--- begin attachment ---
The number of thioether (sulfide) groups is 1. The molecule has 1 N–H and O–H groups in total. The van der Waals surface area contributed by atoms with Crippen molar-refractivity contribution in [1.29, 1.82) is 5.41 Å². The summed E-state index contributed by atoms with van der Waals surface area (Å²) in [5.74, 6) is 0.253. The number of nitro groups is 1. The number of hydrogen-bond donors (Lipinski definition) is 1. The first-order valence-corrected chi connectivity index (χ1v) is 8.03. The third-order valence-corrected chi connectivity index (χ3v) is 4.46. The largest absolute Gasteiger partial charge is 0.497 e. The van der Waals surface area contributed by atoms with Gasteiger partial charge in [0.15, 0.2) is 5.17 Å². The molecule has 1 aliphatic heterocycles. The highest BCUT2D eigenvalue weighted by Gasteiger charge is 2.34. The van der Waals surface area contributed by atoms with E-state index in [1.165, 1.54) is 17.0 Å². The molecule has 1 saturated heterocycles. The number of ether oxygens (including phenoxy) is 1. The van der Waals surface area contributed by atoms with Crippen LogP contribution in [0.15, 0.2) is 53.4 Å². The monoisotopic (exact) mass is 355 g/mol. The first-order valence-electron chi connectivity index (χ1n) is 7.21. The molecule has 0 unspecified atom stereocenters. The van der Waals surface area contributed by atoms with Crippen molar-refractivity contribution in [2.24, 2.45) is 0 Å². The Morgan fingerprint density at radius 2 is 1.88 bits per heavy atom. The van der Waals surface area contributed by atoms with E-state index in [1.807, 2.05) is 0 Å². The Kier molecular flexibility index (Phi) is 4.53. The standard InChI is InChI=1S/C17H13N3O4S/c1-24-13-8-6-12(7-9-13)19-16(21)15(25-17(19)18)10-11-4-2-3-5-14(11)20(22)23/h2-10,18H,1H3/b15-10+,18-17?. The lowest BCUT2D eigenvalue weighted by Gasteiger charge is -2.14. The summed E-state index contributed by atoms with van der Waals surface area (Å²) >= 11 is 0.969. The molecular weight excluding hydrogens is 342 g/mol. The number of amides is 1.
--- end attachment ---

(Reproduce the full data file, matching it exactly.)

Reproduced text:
The number of thioether (sulfide) groups is 1. The molecule has 1 N–H and O–H groups in total. The van der Waals surface area contributed by atoms with Crippen molar-refractivity contribution in [1.29, 1.82) is 5.41 Å². The summed E-state index contributed by atoms with van der Waals surface area (Å²) in [5.74, 6) is 0.253. The number of nitro groups is 1. The number of hydrogen-bond donors (Lipinski definition) is 1. The first-order valence-corrected chi connectivity index (χ1v) is 8.03. The third-order valence-corrected chi connectivity index (χ3v) is 4.46. The largest absolute Gasteiger partial charge is 0.497 e. The van der Waals surface area contributed by atoms with Gasteiger partial charge in [0.15, 0.2) is 5.17 Å². The molecule has 1 aliphatic heterocycles. The highest BCUT2D eigenvalue weighted by Gasteiger charge is 2.34. The van der Waals surface area contributed by atoms with E-state index in [1.165, 1.54) is 17.0 Å². The molecule has 1 saturated heterocycles. The number of ether oxygens (including phenoxy) is 1. The van der Waals surface area contributed by atoms with Crippen LogP contribution in [0.15, 0.2) is 53.4 Å². The monoisotopic (exact) mass is 355 g/mol. The first-order valence-electron chi connectivity index (χ1n) is 7.21. The molecule has 0 unspecified atom stereocenters. The van der Waals surface area contributed by atoms with Crippen molar-refractivity contribution in [2.24, 2.45) is 0 Å². The Morgan fingerprint density at radius 2 is 1.88 bits per heavy atom. The van der Waals surface area contributed by atoms with E-state index in [1.807, 2.05) is 0 Å². The Kier molecular flexibility index (Phi) is 4.53. The standard InChI is InChI=1S/C17H13N3O4S/c1-24-13-8-6-12(7-9-13)19-16(21)15(25-17(19)18)10-11-4-2-3-5-14(11)20(22)23/h2-10,18H,1H3/b15-10+,18-17?. The lowest BCUT2D eigenvalue weighted by Gasteiger charge is -2.14. The summed E-state index contributed by atoms with van der Waals surface area (Å²) >= 11 is 0.969. The molecular weight excluding hydrogens is 342 g/mol. The number of amides is 1.